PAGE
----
How to Reduce Fake News in Online Advertising


Steps can be taken to reduce the threat of fake news infiltrating online advertising.

Speaking at the Westminster Forum conference on tackling fake news and online disinformation, Konrad Shek, deputy director of policy and regulation at the Advertising Association, said the advent of disinformation had a “huge impact on confidence in media and politics”.

He said that within commercial advertising, there have been instances of misrepresentation and promoted stories, and manipulated content, which can appear on social media and news feeds, while some sites Webs that “spread false information are supported by advertisements and legitimate advertisements can end up on these questionable websites.

He also explained that there are scammers online who use tactics to better promote ads, including adding clicks for bad attribution, which can divert money from advertisers to the scam actor. “I refrain from saying that restricting ads is a solution, because you have to think about the consequences of an approach and the impact it would have on the free internet,” he said. This calls for four options, he continued:

  1. Try to stifle funds for fake news websites as brands are already sensitive to the impact of being associated with these websites and it is a good incentive to work to be placed on such websites . However, he pointed out that the speed of ads in the supply chain means that it is not always possible to know where the ad was posted.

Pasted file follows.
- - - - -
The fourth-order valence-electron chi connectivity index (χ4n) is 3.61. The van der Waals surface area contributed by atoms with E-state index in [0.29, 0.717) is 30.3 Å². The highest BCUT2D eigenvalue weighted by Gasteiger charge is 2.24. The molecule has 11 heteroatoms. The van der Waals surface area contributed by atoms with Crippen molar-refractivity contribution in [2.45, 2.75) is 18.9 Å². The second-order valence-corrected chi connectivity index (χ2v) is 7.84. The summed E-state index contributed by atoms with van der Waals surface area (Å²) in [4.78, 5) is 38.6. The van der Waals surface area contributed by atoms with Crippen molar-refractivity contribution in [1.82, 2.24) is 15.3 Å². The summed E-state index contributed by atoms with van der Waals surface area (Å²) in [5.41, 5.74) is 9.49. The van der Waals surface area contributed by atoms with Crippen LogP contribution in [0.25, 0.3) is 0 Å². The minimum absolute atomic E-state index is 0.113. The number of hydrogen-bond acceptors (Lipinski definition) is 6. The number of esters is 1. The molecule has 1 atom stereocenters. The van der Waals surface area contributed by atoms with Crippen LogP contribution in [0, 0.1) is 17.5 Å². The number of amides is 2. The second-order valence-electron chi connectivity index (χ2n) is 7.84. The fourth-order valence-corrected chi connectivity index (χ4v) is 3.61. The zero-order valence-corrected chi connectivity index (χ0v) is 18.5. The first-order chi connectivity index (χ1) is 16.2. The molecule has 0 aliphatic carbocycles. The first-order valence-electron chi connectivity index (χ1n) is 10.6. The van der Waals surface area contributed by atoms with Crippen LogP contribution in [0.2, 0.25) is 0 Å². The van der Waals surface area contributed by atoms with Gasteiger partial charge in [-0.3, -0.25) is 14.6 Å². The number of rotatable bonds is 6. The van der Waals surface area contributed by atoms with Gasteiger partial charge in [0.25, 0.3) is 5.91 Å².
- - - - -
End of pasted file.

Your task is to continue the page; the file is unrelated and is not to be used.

2. The use of standards and technologies to reduce ad fraud and ad dollars in the supply chain. “There are already a number of industry standards that have anti-fraud certification processes,” he said, with technology that can help fight ad fraud with an ever-increasing number of detection and prevention tools. “To that end, it is really important that the ASA is properly funded and that it can continue to invest in technology to help it spot non-compliant advertising online.”
  3. Help the general public to develop its resistance and encourage critical thinking. “We need to invest more in digital literacy to help people get vaccinated against scams and misinformation,” he said. “With society as a whole, we need to take a more critical look at the media – look at the ads with a more critical eye and ask what is the motivation behind it, and is it too good to be true? “
  4. Address political advertising, as it is not regulated by the ASA. “Politicians and political parties must come together to find an appropriate solution quickly, because in the meantime unregulated political advertising is eroding trust in all advertising.”

“There is obviously a lot more to do,” Shek said. “Economic gain is a big factor in why disinformation exists, because advertising plays such a vital role in it, but we have to realize that there are other factors at play.”

He asserted that a solution requires a holistic and appropriate multidisciplinary approach, and that work needs to be done to ensure that like-minded countries are allied on this, as it is difficult to discern what is real. and what is not.